Blowing snow in southern Manitoba and the Red River Valley

January 15th, 2019 |

GOES-16

GOES-16 “Red” Visible (0.64 µm, left) and Near-Infrared “Snow/Ice (1.61 µm, right) images, with hourly plots of surface wind and weather type [click to play animation | MP4]

A comparison of GOES-16 (GOES-East) “Red” Visible (0.64 µm) and Near-Infrared “Snow/Ice” (1.61 µm) images (above) revealed plumes of blowing snow originating over northern Lake Winnipeg and southern Lake Manitoba, lofted by strong northerly winds in the wake of a cold frontal passage. The blowing snow originating over the southern portion of Lake Manitoba was then then channeled southward into the Red River Valley (topography), with horizontal convective roll clouds eventually developing.

In a sequence of MODIS Visible (0.65 µm) and Snow/Ice (1.61 µm) images from Terra and Aqua in addition to VIIRS Visible (0.64 µm) and Snow/Ice (1.61 µm) from NOAA-20 and Suomi NPP (below), the plumes of blowing snow were also easier to detect in the Snow/Ice images (due to better contrast against the existing snow cover).

MODIS Visible (0.65 µm) and Snow/Ice (1.61 µm) images from Terra and Aqua plus VIIRS Visible (0.64 µm) and Snow/Ice (1.61 µm) from NOAA-20 and Suomi NPP [click to enlarge]

MODIS Visible (0.65 µm) and Snow/Ice (1.61 µm) images from Terra and Aqua plus VIIRS Visible (0.64 µm) and Snow/Ice (1.61 µm) from NOAA-20 and Suomi NPP [click to enlarge]

A closer view of the Lake Manitoba plume is shown below; surface observations indicated that visibility was reduced to 1/4 statute mile at locations such as Calilier ND (plot | text) and Hallock MN (plot | text).

NOAA-20 and Suomi NPP VIIRS Snow/Ice (1.61 µm) images, with plots of surface observations [click to enlarge]

NOAA-20 and Suomi NPP VIIRS Snow/Ice (1.61 µm) images, with plots of surface observations [click to enlarge]

An Aqua MODIS True Color Red-Green-Blue (RGB) image centered on Winnipeg, Manitoba (source)  is shown below.

Aqua MODIS True Color image [click to enlarge]

Aqua MODIS True Color image [click to enlarge]

Toggles between 250-meter resolution Terra/Aqua MODIS True Color and False Color RGB images (centered between Lake Manitoba and the North Dakota border) from the MODIS Today site (below) provided a more detailed view of the blowing snow streaming southeastward from Lake Manitoba into far northeastern North Dakota and far northwestern Minnesota.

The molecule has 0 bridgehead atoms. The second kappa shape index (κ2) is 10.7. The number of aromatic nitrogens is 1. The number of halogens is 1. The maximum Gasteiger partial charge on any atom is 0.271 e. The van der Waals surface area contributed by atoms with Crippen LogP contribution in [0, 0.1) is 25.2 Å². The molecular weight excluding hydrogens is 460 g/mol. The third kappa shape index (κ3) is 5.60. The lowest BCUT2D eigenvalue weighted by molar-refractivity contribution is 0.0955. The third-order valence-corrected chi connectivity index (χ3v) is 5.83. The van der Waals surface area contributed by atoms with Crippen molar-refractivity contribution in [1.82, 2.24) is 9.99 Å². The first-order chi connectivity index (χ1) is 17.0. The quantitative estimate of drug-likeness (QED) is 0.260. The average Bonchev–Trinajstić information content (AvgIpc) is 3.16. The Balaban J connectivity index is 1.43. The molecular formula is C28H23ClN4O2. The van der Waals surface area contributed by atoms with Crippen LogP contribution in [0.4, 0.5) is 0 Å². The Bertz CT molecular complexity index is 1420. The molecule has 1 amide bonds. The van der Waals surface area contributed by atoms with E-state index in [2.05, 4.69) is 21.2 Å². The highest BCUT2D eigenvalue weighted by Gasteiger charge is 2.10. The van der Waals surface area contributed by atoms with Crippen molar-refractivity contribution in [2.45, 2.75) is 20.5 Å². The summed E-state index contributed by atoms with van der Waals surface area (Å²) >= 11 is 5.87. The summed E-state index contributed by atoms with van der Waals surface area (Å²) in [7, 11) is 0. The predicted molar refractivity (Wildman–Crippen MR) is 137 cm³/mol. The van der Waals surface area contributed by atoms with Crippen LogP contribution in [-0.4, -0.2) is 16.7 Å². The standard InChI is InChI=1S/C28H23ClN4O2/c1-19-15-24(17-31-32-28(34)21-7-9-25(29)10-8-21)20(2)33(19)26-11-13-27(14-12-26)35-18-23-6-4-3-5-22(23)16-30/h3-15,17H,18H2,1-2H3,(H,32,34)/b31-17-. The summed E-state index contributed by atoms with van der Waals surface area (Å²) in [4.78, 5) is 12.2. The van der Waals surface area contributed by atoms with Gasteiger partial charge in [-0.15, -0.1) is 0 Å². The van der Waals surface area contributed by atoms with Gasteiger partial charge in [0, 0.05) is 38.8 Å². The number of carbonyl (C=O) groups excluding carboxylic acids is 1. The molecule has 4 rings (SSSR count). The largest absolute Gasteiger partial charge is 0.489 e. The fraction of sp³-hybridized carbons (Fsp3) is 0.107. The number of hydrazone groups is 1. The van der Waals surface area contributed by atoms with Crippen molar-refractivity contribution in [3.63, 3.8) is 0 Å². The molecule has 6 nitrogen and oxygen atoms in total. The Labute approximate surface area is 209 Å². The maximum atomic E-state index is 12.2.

Terra MODIS True Color and False Color RGB images [click to enlarge]

Terra MODIS True Color and False Color RGB images [click to enlarge]

Aqua MODIS True Color and False Color RGB images [click to enlarge]

Aqua MODIS True Color and False Color RGB images [click to enlarge]

First -50ºF of the season in Alaska

January 6th, 2019 |
Suomi NPP VIIRS Infrared Window (11.45 µm) images [click to enlarge]

Suomi NPP VIIRS Infrared Window (11.45 µm) images [click to enlarge]

* GOES-17 images shown here are preliminary and non-operational *

The first official temperature of -50ºF or colder during Alaska’s 2018/2019 winter season was reported by the cooperative observer at Chicken on 06 January — the 24-hour high temperature at that site was -45ºF, with a low of -51ºF (NWS Fairbanks summary). A sequence of Suomi NPP VIIRS Infrared Window (11.45 µm) images (above) showed infrared brightness temperatures as cold as -46.5ªC or -51.7ºF (lighter green enhancement) in the river valleys between Tok and Eagle (Chicken is located about midway between those 2 cities).

A toggle between Infrared Window images from Suomi NPP VIIRS and GOES-17 (below) highlighted the advantage of polar-orbiting imagery at high latitudes — improved spatial resolution and a better viewing angle provides more detailed images. However, it should be noted that the Full Disk GOES-17 imagery that is displayed here using AWIPS is degraded from 2-km to 4-km resolution (at satellite sub-point).

Infrared Window images from Suomi NPP VIIRS (11.45 µm) and GOES-17 (10.3 µm) [click to enlarge]

Infrared Window images from Suomi NPP VIIRS (11.45 µm) and GOES-17 (10.3 µm) [click to enlarge]

A sequence of NOAA-20 VIIRS Infrared images displayed using RealEarth is shown below. The majority of the scene was cloud-free — except for some cyan-enhanced stratiform clouds moving eastward across parts of the Alaska Range — and although there was some slight diurnal warming seen in the higher terrain, little change was apparent with the signature of colder air (shades of green) that was trapped in the lower elevations and river valleys.

NOAA-20 VIIRS Infrared Window (11.45 µm) images [click to enlarge]